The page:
General George Crook, the famed Indian fighter of the Black Hills campaign, was put in charge of the Department of Arizona. Crook knew Indians well and believed in dealing fairly with his charges. He instituted reforms at San Carlos that made the plight of the Apaches on the reservation less desperate. It was Crook's desire to avoid warfare with the renegade Apaches and he set about making plans to meet with Geronimo. He organized a small expeditionary force of about 50 soldiers, several interpreters and some 200 reservation Apaches, many of the latter being selected because they had been involved in earlier raids in Mexico. Crook waited with his men near the border and, on March 21, 1883, some Apaches raided a mining camp near Tombstone, Arizona. This gave Crook an excuse to cross the border and, after several weeks of searching, he located the Chiricahua stronghold.

Geronimo led a raid against Mexican cattle ranchers in May. He was pursued by Mexican soldiers, but Geronimo ambushed the Mexicans in a canyon and then escaped. When he arrived at the Sierras, Geronimo learned that Crook had taken over the camp and held all the women and children. Under a flag of truce Geronimo and Crook held three long councils and finally came to terms. Crook insisted that the Apaches would be treated fairly if they returned to the reservation to make their way as farmers and stockers. To prove that he trusted them, Crook permitted the Apaches to keep their guns and offered Geronimo all the time he need to gather his followers and bring to San Carlos. Crook returned with 123 warriors, including even the ancient Nana, and 251 woman and children.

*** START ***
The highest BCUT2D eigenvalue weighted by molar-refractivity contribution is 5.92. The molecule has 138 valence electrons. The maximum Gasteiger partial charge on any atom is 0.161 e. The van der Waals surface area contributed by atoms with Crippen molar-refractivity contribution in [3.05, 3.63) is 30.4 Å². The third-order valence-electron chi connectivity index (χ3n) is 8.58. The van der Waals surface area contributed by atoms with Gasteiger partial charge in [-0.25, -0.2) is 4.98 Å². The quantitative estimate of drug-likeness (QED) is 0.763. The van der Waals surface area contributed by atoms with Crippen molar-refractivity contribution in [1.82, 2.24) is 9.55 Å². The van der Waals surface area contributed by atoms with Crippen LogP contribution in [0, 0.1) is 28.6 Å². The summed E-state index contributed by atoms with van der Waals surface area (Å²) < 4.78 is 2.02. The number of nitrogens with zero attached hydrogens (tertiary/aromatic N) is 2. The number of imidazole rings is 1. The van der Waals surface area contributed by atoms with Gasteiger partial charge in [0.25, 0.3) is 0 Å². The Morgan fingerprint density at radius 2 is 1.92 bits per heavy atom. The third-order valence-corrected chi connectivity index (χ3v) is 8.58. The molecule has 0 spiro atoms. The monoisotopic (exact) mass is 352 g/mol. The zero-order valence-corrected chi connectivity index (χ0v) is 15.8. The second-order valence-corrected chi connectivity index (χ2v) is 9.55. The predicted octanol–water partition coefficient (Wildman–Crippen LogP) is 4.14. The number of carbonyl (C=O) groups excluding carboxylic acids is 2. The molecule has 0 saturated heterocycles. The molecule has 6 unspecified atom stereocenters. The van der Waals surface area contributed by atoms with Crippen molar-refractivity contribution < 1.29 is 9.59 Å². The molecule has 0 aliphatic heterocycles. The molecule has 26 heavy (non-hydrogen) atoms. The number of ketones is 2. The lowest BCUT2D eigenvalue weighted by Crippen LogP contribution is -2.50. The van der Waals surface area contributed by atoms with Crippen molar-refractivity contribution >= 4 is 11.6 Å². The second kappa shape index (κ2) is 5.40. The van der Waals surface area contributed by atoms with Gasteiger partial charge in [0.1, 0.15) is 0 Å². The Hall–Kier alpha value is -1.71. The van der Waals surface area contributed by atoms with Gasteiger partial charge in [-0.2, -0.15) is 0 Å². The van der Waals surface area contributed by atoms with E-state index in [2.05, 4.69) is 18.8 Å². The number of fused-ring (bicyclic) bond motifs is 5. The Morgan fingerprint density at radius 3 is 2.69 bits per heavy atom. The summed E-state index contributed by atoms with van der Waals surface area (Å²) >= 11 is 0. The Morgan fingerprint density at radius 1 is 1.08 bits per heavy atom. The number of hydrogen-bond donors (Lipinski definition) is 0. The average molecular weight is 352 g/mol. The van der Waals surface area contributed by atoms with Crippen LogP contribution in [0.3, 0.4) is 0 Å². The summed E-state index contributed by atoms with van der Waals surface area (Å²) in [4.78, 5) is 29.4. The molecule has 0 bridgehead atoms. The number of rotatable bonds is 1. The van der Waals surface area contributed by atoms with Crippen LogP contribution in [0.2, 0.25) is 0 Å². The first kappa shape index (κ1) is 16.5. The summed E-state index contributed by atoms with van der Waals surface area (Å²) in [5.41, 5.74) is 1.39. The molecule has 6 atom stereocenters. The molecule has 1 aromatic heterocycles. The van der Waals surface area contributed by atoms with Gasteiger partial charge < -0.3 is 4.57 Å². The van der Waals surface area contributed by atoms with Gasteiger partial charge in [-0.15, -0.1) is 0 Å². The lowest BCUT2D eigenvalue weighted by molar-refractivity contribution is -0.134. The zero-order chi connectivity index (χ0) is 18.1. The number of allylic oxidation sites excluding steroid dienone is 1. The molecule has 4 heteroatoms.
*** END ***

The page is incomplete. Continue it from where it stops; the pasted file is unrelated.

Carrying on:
Eight months later Geronimo and his lieutenant, Chato, arrived along with a herd of cattle stolen from the Mexicans. Crook ordered the cattle sold and returned and proceeds ($1, 762.50) to Mexico.

There followed more than a year of peace, with even the surly Geronimo working hard to make a "go" of ranching. Outsiders who still feared the Indians accused Crook of being "too soft" on them and built Geronimo's name into gigantic proportions as a fearsome monster.

Geronimo, Nana, Mangus (son of Mangus Colorado) and Chihuahua got drunk on the night of May 17, 1885, and decided to go to Mexico. They departed with 92 woman and children, eight youths and 34 men, cutting the telegraph wires on the way. Geronimo, who lived in fear of arrest for some of his earlier indiscretions, wanted only to go to Mexico away from white rule, but rumors and newspaper stories convinced the public that Geronimo was raiding again.

Chihuahua changed his mind and tried to return to the reservation with a small group, but ran into troops and had to fight, He then started back to Mexico, making several raids along the way because of the delays. Geronimo was blamed for these by the public. Crook left for Mexico with orders to kill or capture the fugitives by unconditional surrender. On March 25, 1886, Geronimo and Crook held council for three days and the Apaches agreed to surrender. On the way back, Geronimo and some of his men thought about what would happen to them-imprisonment or death-and decided to run away again. Again, Geronimo and his friends had gotten hold of some liquor.